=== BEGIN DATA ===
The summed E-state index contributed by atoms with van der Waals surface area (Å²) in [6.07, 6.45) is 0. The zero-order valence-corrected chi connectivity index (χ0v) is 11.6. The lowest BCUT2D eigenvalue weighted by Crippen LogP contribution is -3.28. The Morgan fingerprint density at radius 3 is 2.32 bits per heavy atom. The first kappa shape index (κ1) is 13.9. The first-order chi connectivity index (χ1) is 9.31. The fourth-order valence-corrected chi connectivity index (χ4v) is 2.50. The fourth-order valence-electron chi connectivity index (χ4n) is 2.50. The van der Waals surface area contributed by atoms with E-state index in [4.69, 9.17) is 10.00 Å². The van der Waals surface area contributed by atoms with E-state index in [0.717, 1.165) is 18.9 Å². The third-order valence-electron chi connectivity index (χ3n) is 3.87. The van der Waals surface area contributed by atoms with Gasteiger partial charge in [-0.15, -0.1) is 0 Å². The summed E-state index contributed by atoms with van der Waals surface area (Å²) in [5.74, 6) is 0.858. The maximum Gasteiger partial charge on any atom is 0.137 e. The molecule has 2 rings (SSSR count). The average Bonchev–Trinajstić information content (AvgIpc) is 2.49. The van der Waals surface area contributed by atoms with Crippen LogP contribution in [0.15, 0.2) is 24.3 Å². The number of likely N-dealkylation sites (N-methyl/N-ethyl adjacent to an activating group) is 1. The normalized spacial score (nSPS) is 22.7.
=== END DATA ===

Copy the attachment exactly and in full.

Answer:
The summed E-state index contributed by atoms with van der Waals surface area (Å²) in [6.07, 6.45) is 0. The zero-order valence-corrected chi connectivity index (χ0v) is 11.6. The lowest BCUT2D eigenvalue weighted by Crippen LogP contribution is -3.28. The Morgan fingerprint density at radius 3 is 2.32 bits per heavy atom. The first kappa shape index (κ1) is 13.9. The first-order chi connectivity index (χ1) is 9.31. The fourth-order valence-corrected chi connectivity index (χ4v) is 2.50. The fourth-order valence-electron chi connectivity index (χ4n) is 2.50. The van der Waals surface area contributed by atoms with E-state index in [4.69, 9.17) is 10.00 Å². The van der Waals surface area contributed by atoms with E-state index in [0.717, 1.165) is 18.9 Å². The third-order valence-electron chi connectivity index (χ3n) is 3.87. The van der Waals surface area contributed by atoms with Gasteiger partial charge in [-0.15, -0.1) is 0 Å². The summed E-state index contributed by atoms with van der Waals surface area (Å²) in [5.74, 6) is 0.858. The maximum Gasteiger partial charge on any atom is 0.137 e. The molecule has 2 rings (SSSR count). The average Bonchev–Trinajstić information content (AvgIpc) is 2.49. The van der Waals surface area contributed by atoms with Crippen LogP contribution in [0.15, 0.2) is 24.3 Å². The number of likely N-dealkylation sites (N-methyl/N-ethyl adjacent to an activating group) is 1. The normalized spacial score (nSPS) is 22.7.